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Profile in Persistence: A Visit With Dryden's X-43 Chief Engineer
Griffin Corpening is excited about his job. In a world where daring test pilots and astronauts traditionally get most of the attention, engineers often go quietly about their work. Griffin Corpening in the Dryden mission control room

Image to right: Images from Griffin Corpening's video monitor are mirrored in his glasses in one of NASA Dryden's mission control rooms monitoring an X-43A test. Credit: NASA/Tom Tschida.

But that doesn't affect the confidence of Corpening, who is chief engineer on the unmanned X-43A hypersonic research aircraft at NASA's Dryden Flight Research Center at Edwards Air Force Base in Calif. The X-43A is expected to fly March 27.

His job satisfaction comes from the privilege of working on a project of national importance and of historic note. According to Corpening, never before has an organization come so far in the design, assembly and flight of a scramjet-powered hypersonic vehicle. He enjoys the technical challenge of the project and the chance to work with such an outstanding team. "To accomplish our mission takes hundreds of dedicated people, from engineers and managers to mechanics, technicians and administrative support people," Corpening says. "I cannot overemphasize how much of a team effort a project of this magnitude requires."

Corpening, who comes from the tiny Wyoming town of Saratoga, finds it tough to imagine a job more exhilarating than his own. A Dryden employee for more than 12 years, Corpening believes the fun part of being chief engineer is playing a role in every aspect of the project. Whether it's working out a problem with a fin actuation system on the vehicle or coordinating the control room operations, the chief engineer is always involved.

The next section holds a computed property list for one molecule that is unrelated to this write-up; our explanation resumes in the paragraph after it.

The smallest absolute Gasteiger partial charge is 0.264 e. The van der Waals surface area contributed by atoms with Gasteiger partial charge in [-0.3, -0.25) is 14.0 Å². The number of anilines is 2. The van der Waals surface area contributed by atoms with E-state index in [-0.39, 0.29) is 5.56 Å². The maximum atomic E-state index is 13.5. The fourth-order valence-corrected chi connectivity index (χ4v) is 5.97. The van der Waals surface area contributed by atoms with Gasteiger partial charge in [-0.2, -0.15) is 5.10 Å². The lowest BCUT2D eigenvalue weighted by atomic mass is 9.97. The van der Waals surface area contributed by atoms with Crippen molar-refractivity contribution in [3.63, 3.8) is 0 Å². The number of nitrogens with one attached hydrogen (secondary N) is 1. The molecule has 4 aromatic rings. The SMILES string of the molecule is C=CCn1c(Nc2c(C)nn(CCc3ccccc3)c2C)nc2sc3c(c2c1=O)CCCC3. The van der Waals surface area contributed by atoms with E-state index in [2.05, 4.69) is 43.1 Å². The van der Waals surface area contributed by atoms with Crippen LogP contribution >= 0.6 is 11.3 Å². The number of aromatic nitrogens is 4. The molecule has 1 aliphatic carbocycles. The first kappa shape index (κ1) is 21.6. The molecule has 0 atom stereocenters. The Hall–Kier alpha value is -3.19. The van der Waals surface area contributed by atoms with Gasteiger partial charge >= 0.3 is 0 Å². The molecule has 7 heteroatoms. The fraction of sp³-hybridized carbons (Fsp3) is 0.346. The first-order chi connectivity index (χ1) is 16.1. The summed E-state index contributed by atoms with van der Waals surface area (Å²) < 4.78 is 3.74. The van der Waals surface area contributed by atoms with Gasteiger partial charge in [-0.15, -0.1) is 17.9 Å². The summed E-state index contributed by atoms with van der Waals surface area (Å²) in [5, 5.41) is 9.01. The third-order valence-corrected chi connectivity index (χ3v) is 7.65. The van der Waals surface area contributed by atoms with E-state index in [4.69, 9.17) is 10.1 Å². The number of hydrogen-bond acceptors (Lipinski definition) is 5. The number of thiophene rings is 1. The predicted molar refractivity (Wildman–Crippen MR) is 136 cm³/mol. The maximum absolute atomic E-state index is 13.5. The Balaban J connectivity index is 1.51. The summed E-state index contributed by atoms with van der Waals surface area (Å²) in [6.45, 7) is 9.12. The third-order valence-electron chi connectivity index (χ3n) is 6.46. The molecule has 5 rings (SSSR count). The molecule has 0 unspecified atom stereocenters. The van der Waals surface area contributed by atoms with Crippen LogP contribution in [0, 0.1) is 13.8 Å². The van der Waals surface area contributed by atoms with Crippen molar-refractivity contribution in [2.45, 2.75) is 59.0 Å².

Before coming to Dryden, Corpening worked at the Johns Hopkins University Applied Physics Laboratory in Columbia, Md. There, as well as at the University of Maryland, he studied under two of the world's leading hypersonic and scramjet experts. Hypersonic flight is generally defined as flying at five times the speed of sound or faster.

Since all flight projects run into problems, the chief engineer must address issues effectively and efficiently to move forward. Many people think of engineering as an exact science, with black and white problems and solutions, but Corpening says this isn't always the case. "The very reason we fly experimental vehicles is because of the limitation of ground test facilities and computer simulations," Corpening says. "Most solutions are some shade of gray where we've had to balance safety, risk and technical objectives against the project schedule, staffing and budget constraints. It can be a bit gut-wrenching at times."

Dramatic moments tie together Corpening's workdays. Among the most emotional times was the loss of the first X-43A shortly after launch. "There's nothing quite as exciting as working toward something for years and then coming to the final few seconds and seeing it launch," Corpening says. "And there's nothing quite as heartbreaking as seeing it come apart and crash into the sea a few seconds later, then struggling for months to decipher the data to understand what went wrong. It takes real stamina, character, and a strong belief that what you are doing is important."

Now, nearly three years later, Corpening and his team are excited about launching again. To relieve the growing anticipation, he often shifts his focus from the high-tech world to study and practice the time-honored skills of fire making, flint knapping (making arrowheads from stone) and animal tracking.

"In the end, I've decided I'd rather be the one in the ring than the one in the stands," Corpening says. "And that's why I work at Dryden, because when you are flight testing at Dryden you are definitely in the ring...It's a great business we are in."

For more information on the X-43A Program, visit

A recent video clip of an X-43A captive carry flight is at

Gray Creech
NASA's Dryden Flight Research Center